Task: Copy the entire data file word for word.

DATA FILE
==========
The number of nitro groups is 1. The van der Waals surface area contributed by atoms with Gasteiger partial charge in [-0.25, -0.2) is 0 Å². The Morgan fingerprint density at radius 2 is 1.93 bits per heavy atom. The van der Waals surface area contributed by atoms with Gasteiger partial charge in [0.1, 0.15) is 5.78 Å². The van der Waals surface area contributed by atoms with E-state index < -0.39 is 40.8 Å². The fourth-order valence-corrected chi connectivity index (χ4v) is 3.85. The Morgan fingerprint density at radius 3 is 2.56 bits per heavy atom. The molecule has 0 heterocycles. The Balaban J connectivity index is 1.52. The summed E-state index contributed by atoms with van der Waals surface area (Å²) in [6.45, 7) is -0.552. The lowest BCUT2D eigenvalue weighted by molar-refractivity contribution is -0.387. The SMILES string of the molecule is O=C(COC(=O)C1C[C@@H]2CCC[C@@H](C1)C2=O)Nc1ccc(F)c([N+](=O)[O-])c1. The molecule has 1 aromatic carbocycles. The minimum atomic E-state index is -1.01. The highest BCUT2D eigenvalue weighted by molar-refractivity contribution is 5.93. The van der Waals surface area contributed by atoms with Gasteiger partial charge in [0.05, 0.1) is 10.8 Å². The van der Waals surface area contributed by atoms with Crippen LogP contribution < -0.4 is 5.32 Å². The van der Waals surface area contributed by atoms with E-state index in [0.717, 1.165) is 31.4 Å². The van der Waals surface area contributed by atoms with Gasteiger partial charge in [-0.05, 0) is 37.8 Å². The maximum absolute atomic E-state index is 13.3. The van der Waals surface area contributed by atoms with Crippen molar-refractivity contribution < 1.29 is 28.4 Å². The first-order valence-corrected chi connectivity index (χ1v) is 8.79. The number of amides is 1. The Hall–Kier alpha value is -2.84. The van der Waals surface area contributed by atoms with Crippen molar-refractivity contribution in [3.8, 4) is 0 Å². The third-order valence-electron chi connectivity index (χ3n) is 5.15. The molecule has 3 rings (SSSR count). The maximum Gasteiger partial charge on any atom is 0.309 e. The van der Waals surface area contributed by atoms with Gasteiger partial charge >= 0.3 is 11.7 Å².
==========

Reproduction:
The number of nitro groups is 1. The van der Waals surface area contributed by atoms with Gasteiger partial charge in [-0.25, -0.2) is 0 Å². The Morgan fingerprint density at radius 2 is 1.93 bits per heavy atom. The van der Waals surface area contributed by atoms with Gasteiger partial charge in [0.1, 0.15) is 5.78 Å². The van der Waals surface area contributed by atoms with E-state index < -0.39 is 40.8 Å². The fourth-order valence-corrected chi connectivity index (χ4v) is 3.85. The Morgan fingerprint density at radius 3 is 2.56 bits per heavy atom. The molecule has 0 heterocycles. The Balaban J connectivity index is 1.52. The summed E-state index contributed by atoms with van der Waals surface area (Å²) in [6.45, 7) is -0.552. The lowest BCUT2D eigenvalue weighted by molar-refractivity contribution is -0.387. The SMILES string of the molecule is O=C(COC(=O)C1C[C@@H]2CCC[C@@H](C1)C2=O)Nc1ccc(F)c([N+](=O)[O-])c1. The molecule has 1 aromatic carbocycles. The minimum atomic E-state index is -1.01. The highest BCUT2D eigenvalue weighted by molar-refractivity contribution is 5.93. The van der Waals surface area contributed by atoms with Gasteiger partial charge in [0.05, 0.1) is 10.8 Å². The van der Waals surface area contributed by atoms with Crippen LogP contribution < -0.4 is 5.32 Å². The van der Waals surface area contributed by atoms with E-state index in [0.717, 1.165) is 31.4 Å². The van der Waals surface area contributed by atoms with Gasteiger partial charge in [-0.05, 0) is 37.8 Å². The maximum absolute atomic E-state index is 13.3. The van der Waals surface area contributed by atoms with Crippen molar-refractivity contribution < 1.29 is 28.4 Å². The first-order valence-corrected chi connectivity index (χ1v) is 8.79. The number of amides is 1. The Hall–Kier alpha value is -2.84. The van der Waals surface area contributed by atoms with Crippen molar-refractivity contribution in [3.8, 4) is 0 Å². The third-order valence-electron chi connectivity index (χ3n) is 5.15. The molecule has 3 rings (SSSR count). The maximum Gasteiger partial charge on any atom is 0.309 e. The van der Waals surface area contributed by atoms with Gasteiger partial charge >= 0.3 is 11.7 Å².